Zero-Knowledge Middleboxes


Paul Grubbs, Arasu Arun, Ye Zhang, Joseph Bonneau, and Michael Walfish, NYU


This paper initiates research on zero-knowledge middleboxes (ZKMBs). A ZKMB is a network middlebox that enforces network usage policies on encrypted traffic. Clients send the middlebox zero-knowledge proofs that their traffic is policy-compliant; these proofs reveal nothing about the client's communication except that it complies with the policy. We show how to make ZKMBs work with unmodified encrypted-communication protocols (specifically TLS 1.3), making ZKMBs invisible to servers. As a contribution of independent interest, we design optimized zero-knowledge proofs for TLS 1.3 session keys.

We apply the ZKMB paradigm to several case studies. Experimental results suggest that in certain settings, performance is in striking distance of practicality; an example is a middlebox that filters domain queries (each query requiring a separate proof) when the client has a long-lived TLS connection with a DNS resolver. In such configurations, the middlebox's overhead is 2–5 ms of running time per proof, and client latency to create a proof is several seconds. On the other hand, clients may have to store hundreds of MBs depending on the underlying zero-knowledge proof machinery, and for some applications, latency is tens of seconds.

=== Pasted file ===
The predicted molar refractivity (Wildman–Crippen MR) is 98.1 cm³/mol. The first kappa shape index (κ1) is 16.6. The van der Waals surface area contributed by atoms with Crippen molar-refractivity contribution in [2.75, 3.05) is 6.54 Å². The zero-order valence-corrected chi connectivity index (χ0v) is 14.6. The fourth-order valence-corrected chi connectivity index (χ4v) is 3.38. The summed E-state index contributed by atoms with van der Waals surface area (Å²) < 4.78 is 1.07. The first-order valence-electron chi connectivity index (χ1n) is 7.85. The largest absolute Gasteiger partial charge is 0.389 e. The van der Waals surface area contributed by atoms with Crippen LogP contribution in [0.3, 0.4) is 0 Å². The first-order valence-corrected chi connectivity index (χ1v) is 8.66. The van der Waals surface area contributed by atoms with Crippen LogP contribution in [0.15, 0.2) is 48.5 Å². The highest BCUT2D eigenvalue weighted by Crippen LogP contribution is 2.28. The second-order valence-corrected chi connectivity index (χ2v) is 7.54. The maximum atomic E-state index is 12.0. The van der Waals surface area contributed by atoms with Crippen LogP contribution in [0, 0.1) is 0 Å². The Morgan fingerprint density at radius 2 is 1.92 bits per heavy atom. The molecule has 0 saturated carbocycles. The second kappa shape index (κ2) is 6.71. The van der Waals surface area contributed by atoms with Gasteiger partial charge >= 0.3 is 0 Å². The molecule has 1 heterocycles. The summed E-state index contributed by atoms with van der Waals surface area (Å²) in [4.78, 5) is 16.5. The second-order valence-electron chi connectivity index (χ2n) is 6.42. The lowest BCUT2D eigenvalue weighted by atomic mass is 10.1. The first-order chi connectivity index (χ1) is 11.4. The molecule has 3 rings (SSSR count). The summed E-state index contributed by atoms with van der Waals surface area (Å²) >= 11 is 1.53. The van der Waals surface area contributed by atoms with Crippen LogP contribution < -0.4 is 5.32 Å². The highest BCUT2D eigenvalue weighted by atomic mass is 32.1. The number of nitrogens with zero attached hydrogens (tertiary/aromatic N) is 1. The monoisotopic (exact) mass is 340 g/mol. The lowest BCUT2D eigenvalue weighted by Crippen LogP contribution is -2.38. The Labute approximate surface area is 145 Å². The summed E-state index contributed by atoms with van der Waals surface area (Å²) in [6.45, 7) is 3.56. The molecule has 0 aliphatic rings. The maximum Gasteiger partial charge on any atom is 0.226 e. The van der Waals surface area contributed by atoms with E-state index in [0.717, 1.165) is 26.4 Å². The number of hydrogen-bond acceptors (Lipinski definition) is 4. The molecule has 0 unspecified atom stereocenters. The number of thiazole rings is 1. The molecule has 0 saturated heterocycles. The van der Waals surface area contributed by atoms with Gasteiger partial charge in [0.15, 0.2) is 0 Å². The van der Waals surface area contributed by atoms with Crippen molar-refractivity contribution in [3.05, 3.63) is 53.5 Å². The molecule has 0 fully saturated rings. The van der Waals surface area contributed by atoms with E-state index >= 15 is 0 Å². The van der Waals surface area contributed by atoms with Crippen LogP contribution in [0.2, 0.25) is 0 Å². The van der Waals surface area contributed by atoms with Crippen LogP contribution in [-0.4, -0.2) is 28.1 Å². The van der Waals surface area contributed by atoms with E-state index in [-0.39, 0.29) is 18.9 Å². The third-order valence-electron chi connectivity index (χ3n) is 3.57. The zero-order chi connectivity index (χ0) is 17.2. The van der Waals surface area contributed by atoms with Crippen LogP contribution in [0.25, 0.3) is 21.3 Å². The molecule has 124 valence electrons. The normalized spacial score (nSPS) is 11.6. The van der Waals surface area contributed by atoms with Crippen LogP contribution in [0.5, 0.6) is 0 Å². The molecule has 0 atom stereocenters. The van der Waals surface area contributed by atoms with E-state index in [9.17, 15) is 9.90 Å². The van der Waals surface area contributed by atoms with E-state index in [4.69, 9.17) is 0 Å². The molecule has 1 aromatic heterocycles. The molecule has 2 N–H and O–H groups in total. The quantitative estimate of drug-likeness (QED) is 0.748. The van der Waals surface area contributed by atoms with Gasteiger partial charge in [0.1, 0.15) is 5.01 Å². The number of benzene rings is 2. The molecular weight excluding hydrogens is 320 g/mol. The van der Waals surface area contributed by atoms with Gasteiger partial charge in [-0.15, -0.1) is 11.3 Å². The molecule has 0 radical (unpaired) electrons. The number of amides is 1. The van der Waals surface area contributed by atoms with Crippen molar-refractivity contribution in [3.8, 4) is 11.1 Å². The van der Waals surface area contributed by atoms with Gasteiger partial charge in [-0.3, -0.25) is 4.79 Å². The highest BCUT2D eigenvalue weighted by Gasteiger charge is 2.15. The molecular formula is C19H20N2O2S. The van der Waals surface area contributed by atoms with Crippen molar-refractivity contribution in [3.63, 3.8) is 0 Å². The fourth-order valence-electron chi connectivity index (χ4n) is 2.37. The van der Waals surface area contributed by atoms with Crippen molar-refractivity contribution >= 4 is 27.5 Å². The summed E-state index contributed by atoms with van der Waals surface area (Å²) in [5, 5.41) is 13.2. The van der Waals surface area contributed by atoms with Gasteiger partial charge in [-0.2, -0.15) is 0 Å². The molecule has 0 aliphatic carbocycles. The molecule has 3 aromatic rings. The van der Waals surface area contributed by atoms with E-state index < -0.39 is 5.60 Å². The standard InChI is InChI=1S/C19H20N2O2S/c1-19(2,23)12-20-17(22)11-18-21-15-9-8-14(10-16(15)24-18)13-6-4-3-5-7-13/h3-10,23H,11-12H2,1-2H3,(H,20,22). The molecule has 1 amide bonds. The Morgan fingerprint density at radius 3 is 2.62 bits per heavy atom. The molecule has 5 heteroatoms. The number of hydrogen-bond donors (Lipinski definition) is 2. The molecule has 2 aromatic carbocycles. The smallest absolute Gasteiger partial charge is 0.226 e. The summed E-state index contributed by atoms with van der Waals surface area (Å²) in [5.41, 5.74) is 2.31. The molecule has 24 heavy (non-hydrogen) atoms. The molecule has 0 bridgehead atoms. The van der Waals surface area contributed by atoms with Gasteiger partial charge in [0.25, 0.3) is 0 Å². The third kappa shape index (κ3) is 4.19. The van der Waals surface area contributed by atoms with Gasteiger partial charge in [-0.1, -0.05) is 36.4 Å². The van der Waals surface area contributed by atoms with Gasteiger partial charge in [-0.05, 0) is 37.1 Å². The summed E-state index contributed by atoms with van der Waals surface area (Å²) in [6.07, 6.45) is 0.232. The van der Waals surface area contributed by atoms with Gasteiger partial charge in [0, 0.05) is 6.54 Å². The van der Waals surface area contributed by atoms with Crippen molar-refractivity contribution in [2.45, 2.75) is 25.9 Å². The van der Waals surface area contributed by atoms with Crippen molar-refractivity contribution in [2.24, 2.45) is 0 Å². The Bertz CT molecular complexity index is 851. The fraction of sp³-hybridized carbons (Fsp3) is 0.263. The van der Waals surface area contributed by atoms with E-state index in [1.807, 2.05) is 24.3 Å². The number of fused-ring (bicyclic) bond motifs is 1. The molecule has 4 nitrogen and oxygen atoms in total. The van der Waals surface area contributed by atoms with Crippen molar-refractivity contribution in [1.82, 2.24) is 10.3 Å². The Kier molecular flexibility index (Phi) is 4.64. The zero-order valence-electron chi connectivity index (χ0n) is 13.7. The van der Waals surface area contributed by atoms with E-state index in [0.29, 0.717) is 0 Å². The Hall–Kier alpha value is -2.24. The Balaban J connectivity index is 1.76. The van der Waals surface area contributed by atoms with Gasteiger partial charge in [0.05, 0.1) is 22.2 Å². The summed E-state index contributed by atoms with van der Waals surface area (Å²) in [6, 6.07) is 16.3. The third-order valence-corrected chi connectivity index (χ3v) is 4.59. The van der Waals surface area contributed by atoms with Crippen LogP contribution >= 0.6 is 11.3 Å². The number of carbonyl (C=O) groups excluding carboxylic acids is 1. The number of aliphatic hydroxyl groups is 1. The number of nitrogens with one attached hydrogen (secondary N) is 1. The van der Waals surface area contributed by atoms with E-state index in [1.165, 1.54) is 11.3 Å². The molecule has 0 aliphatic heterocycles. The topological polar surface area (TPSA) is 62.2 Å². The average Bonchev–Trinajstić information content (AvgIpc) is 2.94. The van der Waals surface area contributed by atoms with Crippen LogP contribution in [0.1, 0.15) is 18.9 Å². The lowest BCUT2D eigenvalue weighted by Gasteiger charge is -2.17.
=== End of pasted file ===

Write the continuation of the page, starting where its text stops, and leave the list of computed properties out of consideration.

Open Access Media

USENIX is committed to Open Access to the research presented at our events. Papers and proceedings are freely available to everyone once the event begins. Any video, audio, and/or slides that are posted after the event are also free and open to everyone. Support USENIX and our commitment to Open Access.

@inproceedings {280026,
title = {{Zero-Knowledge} Middleboxes},
booktitle = {31st USENIX Security Symposium (USENIX Security 22)},
year = {2022},
address = {Boston, MA},
url = {},
publisher = {USENIX Association},
month = aug,